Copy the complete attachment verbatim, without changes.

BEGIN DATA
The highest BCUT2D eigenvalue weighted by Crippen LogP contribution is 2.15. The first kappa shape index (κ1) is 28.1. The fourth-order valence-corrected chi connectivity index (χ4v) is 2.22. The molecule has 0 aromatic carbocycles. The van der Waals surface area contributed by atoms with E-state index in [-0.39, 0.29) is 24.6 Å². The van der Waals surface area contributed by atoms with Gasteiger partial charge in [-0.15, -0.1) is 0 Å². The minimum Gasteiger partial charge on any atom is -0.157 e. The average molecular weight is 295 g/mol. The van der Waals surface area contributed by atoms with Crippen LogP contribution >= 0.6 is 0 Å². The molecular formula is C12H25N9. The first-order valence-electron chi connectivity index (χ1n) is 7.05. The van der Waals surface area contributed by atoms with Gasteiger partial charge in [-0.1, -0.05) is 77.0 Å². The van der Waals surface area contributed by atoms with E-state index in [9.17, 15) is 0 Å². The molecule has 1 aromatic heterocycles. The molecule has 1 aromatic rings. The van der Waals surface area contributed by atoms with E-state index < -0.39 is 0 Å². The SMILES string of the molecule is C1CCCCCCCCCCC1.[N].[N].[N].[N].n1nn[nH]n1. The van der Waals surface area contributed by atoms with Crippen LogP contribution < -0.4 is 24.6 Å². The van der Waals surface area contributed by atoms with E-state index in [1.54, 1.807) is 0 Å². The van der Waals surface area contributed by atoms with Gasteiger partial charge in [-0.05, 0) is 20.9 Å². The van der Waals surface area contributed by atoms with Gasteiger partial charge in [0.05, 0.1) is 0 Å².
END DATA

The highest BCUT2D eigenvalue weighted by Crippen LogP contribution is 2.15. The first kappa shape index (κ1) is 28.1. The fourth-order valence-corrected chi connectivity index (χ4v) is 2.22. The molecule has 0 aromatic carbocycles. The van der Waals surface area contributed by atoms with E-state index in [-0.39, 0.29) is 24.6 Å². The van der Waals surface area contributed by atoms with Gasteiger partial charge in [-0.15, -0.1) is 0 Å². The minimum Gasteiger partial charge on any atom is -0.157 e. The average molecular weight is 295 g/mol. The van der Waals surface area contributed by atoms with Crippen LogP contribution >= 0.6 is 0 Å². The molecular formula is C12H25N9. The first-order valence-electron chi connectivity index (χ1n) is 7.05. The van der Waals surface area contributed by atoms with Gasteiger partial charge in [-0.1, -0.05) is 77.0 Å². The van der Waals surface area contributed by atoms with E-state index in [9.17, 15) is 0 Å². The molecule has 1 aromatic heterocycles. The molecule has 1 aromatic rings. The van der Waals surface area contributed by atoms with E-state index < -0.39 is 0 Å². The SMILES string of the molecule is C1CCCCCCCCCCC1.[N].[N].[N].[N].n1nn[nH]n1. The van der Waals surface area contributed by atoms with Crippen LogP contribution < -0.4 is 24.6 Å². The van der Waals surface area contributed by atoms with E-state index in [1.54, 1.807) is 0 Å². The van der Waals surface area contributed by atoms with Gasteiger partial charge in [-0.05, 0) is 20.9 Å². The van der Waals surface area contributed by atoms with Gasteiger partial charge in [0.05, 0.1) is 0 Å².